The United Nations expressed its concern on Tuesday about "the growing restrictions imposed on civil society in Egypt and the targeting of human rights defenders and human rights organizations," UN Special Rapporteur on freedom of peaceful assembly and of association Maina Kiai said in a press statement.
In September, an Egyptian court upheld an asset freeze against five prominent Egyptian rights activists over accusations of receiving illegal foreign funding with the aim of “destabilising the country” following the 2011 uprising.
“[Egypt’s] government seems to be systematically attacking civil society in an effort to silence its voice,” Kiai said in the statement.
“These new developments intervene in a context of a continuing crackdown on human rights defenders and civil society organisations in Egypt since the reopening of the 2011 NGO case, known as the ‘173 foreign funding case,’ in which a number of human rights defenders and heads of civil society organisations are being investigated.”
Since late 2011, a number of rights activists have been facing charges of illegally receiving foreign funding for their NGOs, but case number 173/2011 had been put on hold until recently.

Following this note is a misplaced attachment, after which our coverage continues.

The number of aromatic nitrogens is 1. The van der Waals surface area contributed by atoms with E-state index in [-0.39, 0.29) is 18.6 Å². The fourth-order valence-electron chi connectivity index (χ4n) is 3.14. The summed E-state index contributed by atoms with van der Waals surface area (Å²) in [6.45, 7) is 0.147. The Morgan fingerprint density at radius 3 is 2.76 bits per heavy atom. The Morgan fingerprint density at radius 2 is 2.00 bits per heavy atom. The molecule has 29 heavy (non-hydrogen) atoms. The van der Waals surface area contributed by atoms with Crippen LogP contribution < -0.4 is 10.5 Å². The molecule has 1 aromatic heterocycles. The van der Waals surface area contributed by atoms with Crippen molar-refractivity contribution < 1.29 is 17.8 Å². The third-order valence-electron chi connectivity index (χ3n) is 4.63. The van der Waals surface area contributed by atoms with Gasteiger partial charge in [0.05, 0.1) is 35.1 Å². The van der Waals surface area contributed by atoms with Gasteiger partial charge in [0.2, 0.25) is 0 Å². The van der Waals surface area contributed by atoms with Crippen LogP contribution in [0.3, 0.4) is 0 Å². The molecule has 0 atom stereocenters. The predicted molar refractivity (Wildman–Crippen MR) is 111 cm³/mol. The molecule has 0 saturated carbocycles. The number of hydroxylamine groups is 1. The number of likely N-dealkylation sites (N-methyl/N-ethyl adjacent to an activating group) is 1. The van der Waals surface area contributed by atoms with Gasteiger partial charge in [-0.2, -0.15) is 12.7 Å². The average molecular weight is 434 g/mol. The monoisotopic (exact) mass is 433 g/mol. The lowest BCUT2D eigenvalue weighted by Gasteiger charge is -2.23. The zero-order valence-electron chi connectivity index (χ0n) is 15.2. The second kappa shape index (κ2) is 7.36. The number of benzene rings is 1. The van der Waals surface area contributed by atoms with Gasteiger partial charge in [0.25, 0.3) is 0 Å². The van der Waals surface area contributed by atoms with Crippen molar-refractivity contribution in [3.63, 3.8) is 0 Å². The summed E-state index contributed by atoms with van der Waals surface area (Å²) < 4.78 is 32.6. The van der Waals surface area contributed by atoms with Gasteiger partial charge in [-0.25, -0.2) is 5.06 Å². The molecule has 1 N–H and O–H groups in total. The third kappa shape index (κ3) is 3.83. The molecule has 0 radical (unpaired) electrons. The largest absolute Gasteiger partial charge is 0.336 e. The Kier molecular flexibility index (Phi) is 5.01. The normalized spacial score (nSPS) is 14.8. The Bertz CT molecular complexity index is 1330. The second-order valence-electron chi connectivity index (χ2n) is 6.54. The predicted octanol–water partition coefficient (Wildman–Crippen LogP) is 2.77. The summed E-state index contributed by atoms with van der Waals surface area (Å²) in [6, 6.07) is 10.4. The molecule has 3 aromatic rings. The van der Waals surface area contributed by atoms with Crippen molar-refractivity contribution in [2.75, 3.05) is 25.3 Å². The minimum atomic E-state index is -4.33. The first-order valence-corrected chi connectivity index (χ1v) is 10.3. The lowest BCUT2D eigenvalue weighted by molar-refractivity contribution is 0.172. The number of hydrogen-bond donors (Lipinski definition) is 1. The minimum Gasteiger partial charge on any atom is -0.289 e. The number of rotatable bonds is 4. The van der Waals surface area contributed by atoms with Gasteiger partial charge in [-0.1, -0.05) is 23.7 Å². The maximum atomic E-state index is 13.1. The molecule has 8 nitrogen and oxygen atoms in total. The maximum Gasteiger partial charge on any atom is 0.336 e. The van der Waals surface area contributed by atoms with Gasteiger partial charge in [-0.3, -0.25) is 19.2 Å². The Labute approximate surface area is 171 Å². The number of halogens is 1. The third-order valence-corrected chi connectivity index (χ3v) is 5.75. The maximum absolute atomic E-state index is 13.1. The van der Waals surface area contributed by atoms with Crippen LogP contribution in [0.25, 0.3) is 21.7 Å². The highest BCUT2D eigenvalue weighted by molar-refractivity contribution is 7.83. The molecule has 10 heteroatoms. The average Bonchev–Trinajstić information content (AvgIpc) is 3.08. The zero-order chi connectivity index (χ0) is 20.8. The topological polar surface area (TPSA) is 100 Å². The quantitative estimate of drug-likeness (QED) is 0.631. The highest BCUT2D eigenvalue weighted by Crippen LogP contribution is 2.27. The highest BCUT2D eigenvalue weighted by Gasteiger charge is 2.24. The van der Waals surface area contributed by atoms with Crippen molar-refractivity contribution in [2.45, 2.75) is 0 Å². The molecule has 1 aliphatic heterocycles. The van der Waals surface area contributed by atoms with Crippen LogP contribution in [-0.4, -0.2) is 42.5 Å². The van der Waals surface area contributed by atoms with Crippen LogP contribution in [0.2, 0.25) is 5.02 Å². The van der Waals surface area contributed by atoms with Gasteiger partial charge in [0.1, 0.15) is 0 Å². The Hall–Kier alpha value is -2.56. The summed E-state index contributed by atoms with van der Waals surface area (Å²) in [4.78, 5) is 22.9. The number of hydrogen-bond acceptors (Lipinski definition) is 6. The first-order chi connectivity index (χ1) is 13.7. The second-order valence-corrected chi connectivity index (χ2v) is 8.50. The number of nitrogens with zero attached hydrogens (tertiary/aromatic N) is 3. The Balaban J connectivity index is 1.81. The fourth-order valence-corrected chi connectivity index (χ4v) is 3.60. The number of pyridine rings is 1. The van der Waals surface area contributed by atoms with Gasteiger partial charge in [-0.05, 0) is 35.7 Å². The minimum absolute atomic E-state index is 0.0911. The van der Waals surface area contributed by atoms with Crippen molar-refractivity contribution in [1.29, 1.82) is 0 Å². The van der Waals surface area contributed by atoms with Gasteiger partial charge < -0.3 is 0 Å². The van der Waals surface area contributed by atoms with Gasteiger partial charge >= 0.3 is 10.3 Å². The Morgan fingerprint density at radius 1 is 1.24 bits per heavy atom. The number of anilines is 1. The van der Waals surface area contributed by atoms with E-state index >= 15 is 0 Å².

The UN Rapporteur voiced criticism of a new draft NGO bill, which was approved by the cabinet in early September, saying that it “raises further questions about the compatibility of the Egyptian legislation with its international human rights obligations.”
The statement called on the government “to ensure the compliance of the NGO draft law with international law standards, following a transparent consultation process with civil society organisations.”
Earlier this year, Egyptian authorities froze the assets of several human rights activists and NGOs in the country.
The activists, who were also banned from travel, include Hossam Bahgat, founder of the Egyptian Initiative for Personal Rights (EIPR), Gamal Eid, founder of the Arab Network for Human Rights Information, Bahey El-Din Hassan, director of the Cairo Institute for Human Rights Studies (CIHRS) and three staff members of the NGO Nazra for Feminist Studies.
The asset freeze also applies to the Hisham Mubarak Law Centre and its director Mostafa El-Hassan, as well as the Egyptian Centre for the Right to Education and its director Abdel-Hafiz Tayel.
An Egyptian administrative court ruled in early September that NGOs have the right to receive foreign funding after obtaining approval from authorities.